Each year, DiS asks our staff to vote for their albums of the year. Our editor vaguely tots up the 'votes' and then contrasts and compares this with what's been written about, as well as what has been talked about all year on our boards. DiS then ends up compiling some sort of year-end list, which attempts to approximately sum up the year that was. And then lotsa people object and moan about their favourite record not being at number one...
However, each and every year, there are records which slip through the cracks, that individuals who write for the site absolutely adore, yet few others seem to even be aware of. To help highlight a few lost records, a few years ago we invented the Lost List, and ask individuals to write some words explaining why they love the album in question. Next up, our former Drowned in Sound columnist, Billy Hamilton, shares a personal tale of a record he wishes to upgrade the 7/10 score he awarded it earlier this year...
Back in March when Factorycraft was released, it didn’t feel like a record that warranted much attention past the initial curious few listens. Found, the album’s creators, had seemingly gone from eclectic, electronically-charged path-cutters to “flat-out indie-rock”, as I so charmingly described their musical evolution in these pages. For a band (or arts collective, if you’d prefer) so cavalier in its pursuit of the unknown, there was a disappointing sense of regression in their efforts.
It wasn’t that Factorycraft was a bad record (for those who get into a midden over these things, 7/10 is a GOOD score) it was just a surprising one. Found, after all, were renowned - in Scotland at least - for pushing boundaries and stretching ideas, often creating astonishing, free form funks that climaxed as unidentifiable melodies. Yet, here they were as a stripped-down three-piece dishing out threadbare, straight-laced ditties. It was fine, yes, but something didn’t seem quite right.
So, I forgot about it.
Left alone to collect pixelated dust in my Apple-made MP3 shelf, I imagine Factorycraft, if it were a Cypbraphone-like machine, would have wondered what it had done to suffer the indignation of languishing with the also-rans. After all, had it not received a reasonable score? Hadn’t I commended “You’re No Vincent Gallo” and ‘Anti-Climb Paint’ with a swooning, pear-tooth grinning thumbs up? So why, that collection of compressed files would have asked, do I regularly skip past them like some sort giddy girl guide when it made an unsolicited appearance on my morning commute?
Well. The fact is Factorycraft is a solid, straight faced work of Scottish songsmanship. I had appreciated its sounds, I’d even compared them to Arab Strap - Arab Fucking Strap - but nothing kept me coming back for more. To these ears, it was an austere album for austere times. Given the chance, my fingers flicked to the wild, bestial ravage of Tune-Yards’ WHOKILL or the thrill of SBTRKT’s pavement scorching post-dubstep,. Why bother with something so… flat?
And then it all changed. In my last few days of living in Edinburgh (a town I’d called home for 11 years), Found played a miniscule indoor festival in a church just off Leith Walk. While all around them were turning out earthy, arid acoustica to a congregation of hirsute chin strokers, Found vented an itching, scratching, syncopating spleen of bug-eyed electronica that scorched through the church like the burning fires of Beelzebub.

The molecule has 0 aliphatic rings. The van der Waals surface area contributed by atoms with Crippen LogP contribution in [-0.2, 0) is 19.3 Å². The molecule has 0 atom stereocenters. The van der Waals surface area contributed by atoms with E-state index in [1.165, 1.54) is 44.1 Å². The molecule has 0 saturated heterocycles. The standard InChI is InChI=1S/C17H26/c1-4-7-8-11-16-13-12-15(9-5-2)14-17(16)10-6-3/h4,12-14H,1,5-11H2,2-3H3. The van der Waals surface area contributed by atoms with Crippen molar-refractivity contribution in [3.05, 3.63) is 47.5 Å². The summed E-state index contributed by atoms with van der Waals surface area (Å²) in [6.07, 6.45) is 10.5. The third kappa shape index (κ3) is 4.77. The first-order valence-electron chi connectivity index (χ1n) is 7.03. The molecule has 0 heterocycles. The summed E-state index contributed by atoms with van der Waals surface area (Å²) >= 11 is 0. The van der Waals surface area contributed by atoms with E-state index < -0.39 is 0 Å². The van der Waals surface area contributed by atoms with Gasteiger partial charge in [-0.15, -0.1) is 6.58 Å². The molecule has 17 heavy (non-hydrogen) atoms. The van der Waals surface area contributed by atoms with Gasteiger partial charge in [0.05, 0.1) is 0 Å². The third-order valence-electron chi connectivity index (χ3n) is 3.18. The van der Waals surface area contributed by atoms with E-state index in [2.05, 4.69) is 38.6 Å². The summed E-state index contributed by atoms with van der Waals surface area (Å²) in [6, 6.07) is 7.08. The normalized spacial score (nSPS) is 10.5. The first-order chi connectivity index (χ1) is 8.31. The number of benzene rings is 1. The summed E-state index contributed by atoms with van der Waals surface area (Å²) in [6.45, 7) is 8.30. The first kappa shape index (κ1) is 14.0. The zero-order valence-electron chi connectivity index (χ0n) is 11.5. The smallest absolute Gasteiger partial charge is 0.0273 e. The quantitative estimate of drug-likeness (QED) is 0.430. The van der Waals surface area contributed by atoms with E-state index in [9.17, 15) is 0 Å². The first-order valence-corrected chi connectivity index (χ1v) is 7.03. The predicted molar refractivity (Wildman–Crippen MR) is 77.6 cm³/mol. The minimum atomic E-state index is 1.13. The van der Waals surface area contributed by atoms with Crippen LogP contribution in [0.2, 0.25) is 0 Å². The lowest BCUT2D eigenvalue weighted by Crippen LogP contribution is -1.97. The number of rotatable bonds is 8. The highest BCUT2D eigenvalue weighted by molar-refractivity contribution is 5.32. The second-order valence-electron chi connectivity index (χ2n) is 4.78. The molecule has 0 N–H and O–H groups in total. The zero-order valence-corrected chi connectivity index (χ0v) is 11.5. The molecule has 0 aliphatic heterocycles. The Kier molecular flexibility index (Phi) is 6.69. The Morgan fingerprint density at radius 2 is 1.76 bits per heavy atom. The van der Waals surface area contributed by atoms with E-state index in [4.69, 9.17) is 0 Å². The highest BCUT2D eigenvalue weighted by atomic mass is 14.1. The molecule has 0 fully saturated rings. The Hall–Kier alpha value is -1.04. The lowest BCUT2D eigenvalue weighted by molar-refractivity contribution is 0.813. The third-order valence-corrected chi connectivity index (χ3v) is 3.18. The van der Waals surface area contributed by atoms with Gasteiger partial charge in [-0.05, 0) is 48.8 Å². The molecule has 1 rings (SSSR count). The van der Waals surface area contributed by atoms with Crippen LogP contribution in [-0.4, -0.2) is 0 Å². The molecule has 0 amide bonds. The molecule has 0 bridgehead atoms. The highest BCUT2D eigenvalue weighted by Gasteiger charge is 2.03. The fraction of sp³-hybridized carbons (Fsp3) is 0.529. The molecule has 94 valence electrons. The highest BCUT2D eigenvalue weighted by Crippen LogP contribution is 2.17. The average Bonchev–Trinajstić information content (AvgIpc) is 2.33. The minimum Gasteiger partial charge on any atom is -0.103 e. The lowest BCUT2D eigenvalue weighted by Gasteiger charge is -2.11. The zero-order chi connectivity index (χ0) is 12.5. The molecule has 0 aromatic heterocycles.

It was a revelation. Here was a band making the most maddening, insane, futuristic sounds on stage, yet its last record had almost passed me by. The feeling didn’t fit. So off I hopped, back to my 4th generation, screen-splintered iPod handed down from my other half. Skipping past The Field, The Flaming Lips, Floatation Toy Warning and Foals, I eventually landed at Found’s doorstep; softly knocking, almost apologetically, to be let back in, because maybe I was wrong; maybe it deserved a second chance. Maybe I deserved a second chance.
And what difference a few months of space and time made. Factorycraft suddenly began to make sense. What I discovered wasn’t a straight-edged, indie-pop jamboree; instead, here was a dark, dank, slow burning cauldron of invention. Sure, guitars chimed with jingle-jangle glee across the bow of I’ll Wake With a Seismic Head No More, but under the surface lies a complex eco-system of rhythm that holds infinitely more brevity than I had ever imagined.
In reflection, I still stand by the review, so there’s little value in labouring the same points here when you can read it here, but what never clicked in that two week period of pre-review listening was Factorycraft’s prolonged ‘stickability’. Even now, I find myself edging back to the shimmer-pop tones of ‘Machine Age Dancing’ and the berserk post-tropicalia squall of ‘Every Hour That Passes’ in search of something new, something I’ve missed. And, y’know , 50 plus listens in I usually find some sneaky little nuance that’s gone undetected, slowly rising to the surface, demanding the attention of my piqued lugholes.
Even today, as I sit on the 7.33am to London Liverpool Street, another component of the dullard Metro-reading commuting community, the menacing throes of ‘Blendbetter’ ring right through me. At this precise moment, it sounds like my own cinematic victory, a striding two fingered salute to the anodyne life of Windsor -knotted ties and starch-ironed shirts. Eight months on from its release, Factorycratft has become my way of negotiating the travails of trains, tubes and twats who spend half their life playing Angry Birds on tablet computers. And here, at the end of 2011, this is no longer Found’s record: it’s mine.